We investigated what kind of free online information resources (FOIRs) college students use to supplement official learning materials. We worked with students and faculty at the University of Washington to develop a survey, deploy it to other UW students, and analyze the results.
Read the full report of findings from this survey.
The internet contains a wealth of resources that provide high-quality information to the public for free. How do people decide which of these websites to visit when they want to learn something new?
This directed research group will focus on developing a survey to find out where learners turn to find high-quality information on the internet, whether they are interested in digging deep into a particular subject, or getting a high-level overview.
Potential research questions include:
- What FOIRs are most popular with students interested in learning particular subjects, and why?
- How do students use FOIRs to supplement official (university-provided) learning resources?
- How does the way content is presented in different FOIRs influence who uses them, and what they are used for?
- How does the availability of FOIRs across different platforms and devices (desktop websites, mobile-optimized websites, smartphone apps) influence who uses them, and what they are used for?
The research group will run for two quarters. In Winter quarter, group members will have an opportunity to engaging in a literature review and readings on survey methodology, and develop a set of survey questions, identify your audience, and pilot the survey. In Spring quarter, students will deploy the survey to the target population, and analyze the results. Students are not required to participate in both quarters, but that is encouraged.
The results will be published online and shared with a non-profit foundation that seeks to understand the information-seeking behavior of people who use publicly available online information resources. Students who participate in the research group (either quarter) will be listed as research contributors.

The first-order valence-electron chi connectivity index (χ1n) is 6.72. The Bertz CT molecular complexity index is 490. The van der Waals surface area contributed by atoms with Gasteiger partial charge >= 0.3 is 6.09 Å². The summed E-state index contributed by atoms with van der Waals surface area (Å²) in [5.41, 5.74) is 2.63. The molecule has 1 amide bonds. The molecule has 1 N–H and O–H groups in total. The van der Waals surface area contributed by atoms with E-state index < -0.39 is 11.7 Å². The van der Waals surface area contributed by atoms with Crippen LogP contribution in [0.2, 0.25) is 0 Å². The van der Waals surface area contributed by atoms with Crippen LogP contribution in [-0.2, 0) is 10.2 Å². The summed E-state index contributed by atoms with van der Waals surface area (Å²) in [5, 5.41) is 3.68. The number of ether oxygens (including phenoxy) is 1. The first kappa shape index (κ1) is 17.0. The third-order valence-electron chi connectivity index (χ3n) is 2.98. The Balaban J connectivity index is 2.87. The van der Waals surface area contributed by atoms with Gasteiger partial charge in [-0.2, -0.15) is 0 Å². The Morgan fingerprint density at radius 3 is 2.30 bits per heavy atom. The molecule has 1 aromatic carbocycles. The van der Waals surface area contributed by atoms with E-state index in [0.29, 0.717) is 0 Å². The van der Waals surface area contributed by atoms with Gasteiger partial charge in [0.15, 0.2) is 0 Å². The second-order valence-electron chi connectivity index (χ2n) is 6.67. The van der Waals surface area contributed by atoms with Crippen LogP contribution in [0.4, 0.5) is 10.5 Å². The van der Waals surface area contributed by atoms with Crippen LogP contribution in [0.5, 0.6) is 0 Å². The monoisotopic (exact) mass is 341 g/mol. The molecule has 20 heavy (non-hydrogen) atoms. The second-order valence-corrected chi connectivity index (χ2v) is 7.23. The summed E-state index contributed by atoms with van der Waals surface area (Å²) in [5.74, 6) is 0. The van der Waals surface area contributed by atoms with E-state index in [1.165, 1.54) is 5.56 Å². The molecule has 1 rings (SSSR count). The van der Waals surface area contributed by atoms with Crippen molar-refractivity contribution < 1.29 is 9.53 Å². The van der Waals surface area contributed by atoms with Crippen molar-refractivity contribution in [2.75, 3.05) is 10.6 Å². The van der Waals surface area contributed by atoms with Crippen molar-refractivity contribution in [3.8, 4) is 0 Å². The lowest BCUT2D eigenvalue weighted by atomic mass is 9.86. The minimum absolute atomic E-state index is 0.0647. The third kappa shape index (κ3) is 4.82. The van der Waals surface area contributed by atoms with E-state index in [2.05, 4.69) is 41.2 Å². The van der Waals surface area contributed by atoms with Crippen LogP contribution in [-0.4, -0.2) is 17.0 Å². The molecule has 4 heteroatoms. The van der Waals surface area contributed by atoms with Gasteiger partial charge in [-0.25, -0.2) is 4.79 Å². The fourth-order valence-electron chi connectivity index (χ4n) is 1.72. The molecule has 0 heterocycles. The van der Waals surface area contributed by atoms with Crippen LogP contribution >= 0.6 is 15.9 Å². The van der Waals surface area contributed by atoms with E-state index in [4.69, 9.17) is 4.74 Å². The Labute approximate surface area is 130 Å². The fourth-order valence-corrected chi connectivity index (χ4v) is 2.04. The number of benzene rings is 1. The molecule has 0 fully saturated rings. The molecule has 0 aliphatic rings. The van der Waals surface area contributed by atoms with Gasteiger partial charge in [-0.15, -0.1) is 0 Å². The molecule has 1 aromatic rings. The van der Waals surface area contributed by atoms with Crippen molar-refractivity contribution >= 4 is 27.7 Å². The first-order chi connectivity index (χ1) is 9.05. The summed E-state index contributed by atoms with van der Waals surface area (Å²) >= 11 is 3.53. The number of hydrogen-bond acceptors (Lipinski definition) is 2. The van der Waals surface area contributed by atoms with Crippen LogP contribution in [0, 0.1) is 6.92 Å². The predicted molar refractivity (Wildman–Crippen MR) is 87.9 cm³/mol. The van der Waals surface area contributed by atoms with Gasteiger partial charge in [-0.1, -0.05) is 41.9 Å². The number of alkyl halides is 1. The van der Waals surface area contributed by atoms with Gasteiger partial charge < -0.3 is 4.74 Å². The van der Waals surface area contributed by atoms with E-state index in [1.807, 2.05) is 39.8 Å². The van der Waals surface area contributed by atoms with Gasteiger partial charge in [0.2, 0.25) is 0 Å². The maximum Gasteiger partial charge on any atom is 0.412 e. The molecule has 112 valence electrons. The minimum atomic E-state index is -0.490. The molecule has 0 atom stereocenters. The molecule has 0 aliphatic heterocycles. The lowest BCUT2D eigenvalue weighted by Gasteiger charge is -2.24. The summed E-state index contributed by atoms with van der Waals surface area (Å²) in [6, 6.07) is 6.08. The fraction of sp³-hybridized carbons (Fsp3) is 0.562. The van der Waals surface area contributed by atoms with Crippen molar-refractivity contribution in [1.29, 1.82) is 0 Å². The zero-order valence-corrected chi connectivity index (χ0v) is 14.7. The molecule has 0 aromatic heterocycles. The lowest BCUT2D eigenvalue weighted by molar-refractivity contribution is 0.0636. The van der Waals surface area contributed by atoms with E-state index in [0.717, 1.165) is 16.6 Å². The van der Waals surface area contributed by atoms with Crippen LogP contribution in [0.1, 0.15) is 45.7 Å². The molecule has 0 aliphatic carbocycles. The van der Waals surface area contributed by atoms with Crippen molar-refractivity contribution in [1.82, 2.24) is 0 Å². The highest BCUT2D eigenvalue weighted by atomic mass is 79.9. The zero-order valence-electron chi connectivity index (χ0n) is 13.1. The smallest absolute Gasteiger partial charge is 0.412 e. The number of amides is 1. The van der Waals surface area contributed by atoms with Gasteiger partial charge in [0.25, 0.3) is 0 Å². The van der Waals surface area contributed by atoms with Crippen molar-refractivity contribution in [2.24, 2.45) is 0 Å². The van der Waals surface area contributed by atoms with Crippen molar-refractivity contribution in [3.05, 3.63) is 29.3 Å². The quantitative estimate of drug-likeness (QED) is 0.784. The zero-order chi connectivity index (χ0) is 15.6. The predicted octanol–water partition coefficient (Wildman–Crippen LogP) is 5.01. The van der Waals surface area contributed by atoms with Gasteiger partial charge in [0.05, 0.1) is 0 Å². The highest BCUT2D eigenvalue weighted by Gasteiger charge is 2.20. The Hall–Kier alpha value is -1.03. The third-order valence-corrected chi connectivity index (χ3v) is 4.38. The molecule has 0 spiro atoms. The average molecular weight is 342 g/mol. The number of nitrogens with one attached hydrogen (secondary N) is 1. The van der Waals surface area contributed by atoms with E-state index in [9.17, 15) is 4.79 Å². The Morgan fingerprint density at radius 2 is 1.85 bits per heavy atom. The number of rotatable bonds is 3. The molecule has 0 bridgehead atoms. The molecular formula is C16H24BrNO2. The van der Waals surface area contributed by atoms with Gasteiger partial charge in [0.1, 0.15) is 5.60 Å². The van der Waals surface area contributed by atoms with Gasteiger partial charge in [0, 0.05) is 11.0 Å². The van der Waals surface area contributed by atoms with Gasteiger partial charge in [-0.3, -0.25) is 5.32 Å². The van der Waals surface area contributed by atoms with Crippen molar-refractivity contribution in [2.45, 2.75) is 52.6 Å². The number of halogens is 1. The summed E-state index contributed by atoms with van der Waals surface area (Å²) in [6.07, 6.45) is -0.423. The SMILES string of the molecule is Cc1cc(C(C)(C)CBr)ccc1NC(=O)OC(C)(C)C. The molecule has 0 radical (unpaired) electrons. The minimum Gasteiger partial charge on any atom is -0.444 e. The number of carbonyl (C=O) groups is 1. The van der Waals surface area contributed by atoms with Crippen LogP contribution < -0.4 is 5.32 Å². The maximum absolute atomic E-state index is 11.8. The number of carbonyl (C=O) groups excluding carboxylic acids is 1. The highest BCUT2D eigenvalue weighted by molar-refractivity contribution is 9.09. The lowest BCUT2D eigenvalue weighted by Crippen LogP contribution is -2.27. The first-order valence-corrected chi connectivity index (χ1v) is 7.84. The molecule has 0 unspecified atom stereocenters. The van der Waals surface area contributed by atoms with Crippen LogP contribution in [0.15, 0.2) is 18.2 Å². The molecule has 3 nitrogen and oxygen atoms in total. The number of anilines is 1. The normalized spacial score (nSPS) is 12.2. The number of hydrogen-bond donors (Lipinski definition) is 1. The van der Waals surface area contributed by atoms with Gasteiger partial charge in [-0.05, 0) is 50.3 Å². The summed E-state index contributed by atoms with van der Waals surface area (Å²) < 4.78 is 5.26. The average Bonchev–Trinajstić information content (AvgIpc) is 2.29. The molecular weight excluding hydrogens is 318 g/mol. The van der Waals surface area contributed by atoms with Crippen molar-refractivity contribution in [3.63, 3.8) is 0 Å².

The research will involve a survey of undergraduate and graduate students enrolled at the University of Washington during the 2015-16 academic year. Participation in the survey will be elicited primarily through UW listserves and social media.
- December 2015: plan project, schedule research group, develop research group syllabus and reading lists
- January-March 2016: develop and pilot survey
- March-June 2016: deploy survey, analyze and publish results
- Preparatory work
- Consolidate resources we know of (past WMF surveys, academic studies, etc.)
- Develop an initial list of variables that are relevant to include in the survey (e.g., multimedia, mobile...)
- Consult groups with relevant expertise (for example, WikiEdu) or an interest in the results (for example, Product teams, The Wikipedia Library) for input
- Propose a set of content areas / subjects that we think are high-traffic for students, and where...
- we'd really want to know whether they are serving students' needs the way they should (for example, medical content, where there's been a lot of work (e.g., from WikiMed), or
- we believe that other (non-WP) external tools are currently serving students' needs better than WP (for example, Khan Academy or StackExchange)
UW Winter quarter
UW Spring quarter
Policy, Ethics, and Human Subjects Research
The survey will be evaluated and approved by the University of Washington Institutional Review Board before it is deployed. Informed consent will be elicited from respondents according to the university's policies. Survey results will be published in an open access venue under a free license. If any personally identifiable information about survey respondents is collected, it will NOT be published or shared outside the research team.
- any online information resource that is provided free of charge on this internet and that can be used to learn—including, but not limited to, Wikimedia projects.
- handouts, textbooks, research databases, etc which are provided by the institution or recommended by the instructor.
- "Consuming Information: Identifying usage patterns associated with free online information resources". Deparment of Human Centered Design & Engineering - University of Washington. Retrieved 2016-01-13.